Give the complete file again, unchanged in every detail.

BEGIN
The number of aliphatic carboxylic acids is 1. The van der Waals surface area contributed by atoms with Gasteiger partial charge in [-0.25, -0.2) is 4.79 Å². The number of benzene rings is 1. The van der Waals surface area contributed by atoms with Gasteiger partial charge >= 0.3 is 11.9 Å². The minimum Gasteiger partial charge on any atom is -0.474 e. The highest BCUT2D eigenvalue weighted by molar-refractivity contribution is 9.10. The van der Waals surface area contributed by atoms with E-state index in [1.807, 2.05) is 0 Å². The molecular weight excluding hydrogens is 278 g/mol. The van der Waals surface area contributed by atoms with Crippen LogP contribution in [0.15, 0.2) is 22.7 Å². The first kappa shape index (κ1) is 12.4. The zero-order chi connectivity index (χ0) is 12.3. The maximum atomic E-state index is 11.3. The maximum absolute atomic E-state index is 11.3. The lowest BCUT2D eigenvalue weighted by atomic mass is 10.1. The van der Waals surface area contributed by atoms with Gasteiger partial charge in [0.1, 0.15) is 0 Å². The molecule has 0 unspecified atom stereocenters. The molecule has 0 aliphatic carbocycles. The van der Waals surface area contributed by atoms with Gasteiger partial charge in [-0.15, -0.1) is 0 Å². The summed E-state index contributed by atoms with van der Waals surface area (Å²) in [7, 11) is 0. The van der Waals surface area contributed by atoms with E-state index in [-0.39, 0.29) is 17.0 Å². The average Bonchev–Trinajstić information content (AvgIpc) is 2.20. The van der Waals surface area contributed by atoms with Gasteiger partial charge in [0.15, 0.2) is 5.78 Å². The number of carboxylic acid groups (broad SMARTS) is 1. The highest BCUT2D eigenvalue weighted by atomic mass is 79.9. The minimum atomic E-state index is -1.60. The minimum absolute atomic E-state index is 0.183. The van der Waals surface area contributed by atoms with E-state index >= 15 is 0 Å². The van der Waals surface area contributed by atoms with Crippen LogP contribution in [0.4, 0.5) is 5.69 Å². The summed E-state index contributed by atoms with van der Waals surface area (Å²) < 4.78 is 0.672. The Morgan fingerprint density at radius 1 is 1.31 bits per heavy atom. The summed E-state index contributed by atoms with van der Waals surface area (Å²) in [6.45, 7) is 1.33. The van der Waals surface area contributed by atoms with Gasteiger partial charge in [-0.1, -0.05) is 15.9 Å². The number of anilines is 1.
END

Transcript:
The number of aliphatic carboxylic acids is 1. The van der Waals surface area contributed by atoms with Gasteiger partial charge in [-0.25, -0.2) is 4.79 Å². The number of benzene rings is 1. The van der Waals surface area contributed by atoms with Gasteiger partial charge >= 0.3 is 11.9 Å². The minimum Gasteiger partial charge on any atom is -0.474 e. The highest BCUT2D eigenvalue weighted by molar-refractivity contribution is 9.10. The van der Waals surface area contributed by atoms with E-state index in [1.807, 2.05) is 0 Å². The molecular weight excluding hydrogens is 278 g/mol. The van der Waals surface area contributed by atoms with Crippen LogP contribution in [0.15, 0.2) is 22.7 Å². The first kappa shape index (κ1) is 12.4. The zero-order chi connectivity index (χ0) is 12.3. The maximum atomic E-state index is 11.3. The maximum absolute atomic E-state index is 11.3. The lowest BCUT2D eigenvalue weighted by atomic mass is 10.1. The van der Waals surface area contributed by atoms with Gasteiger partial charge in [0.1, 0.15) is 0 Å². The molecule has 0 unspecified atom stereocenters. The molecule has 0 aliphatic carbocycles. The van der Waals surface area contributed by atoms with Gasteiger partial charge in [-0.15, -0.1) is 0 Å². The summed E-state index contributed by atoms with van der Waals surface area (Å²) in [7, 11) is 0. The van der Waals surface area contributed by atoms with E-state index in [-0.39, 0.29) is 17.0 Å². The average Bonchev–Trinajstić information content (AvgIpc) is 2.20. The van der Waals surface area contributed by atoms with Gasteiger partial charge in [0.15, 0.2) is 5.78 Å². The number of carboxylic acid groups (broad SMARTS) is 1. The highest BCUT2D eigenvalue weighted by atomic mass is 79.9. The minimum atomic E-state index is -1.60. The minimum absolute atomic E-state index is 0.183. The van der Waals surface area contributed by atoms with E-state index >= 15 is 0 Å². The van der Waals surface area contributed by atoms with Crippen LogP contribution in [0.4, 0.5) is 5.69 Å². The summed E-state index contributed by atoms with van der Waals surface area (Å²) < 4.78 is 0.672. The Morgan fingerprint density at radius 1 is 1.31 bits per heavy atom. The summed E-state index contributed by atoms with van der Waals surface area (Å²) in [6.45, 7) is 1.33. The van der Waals surface area contributed by atoms with Gasteiger partial charge in [-0.1, -0.05) is 15.9 Å². The number of anilines is 1.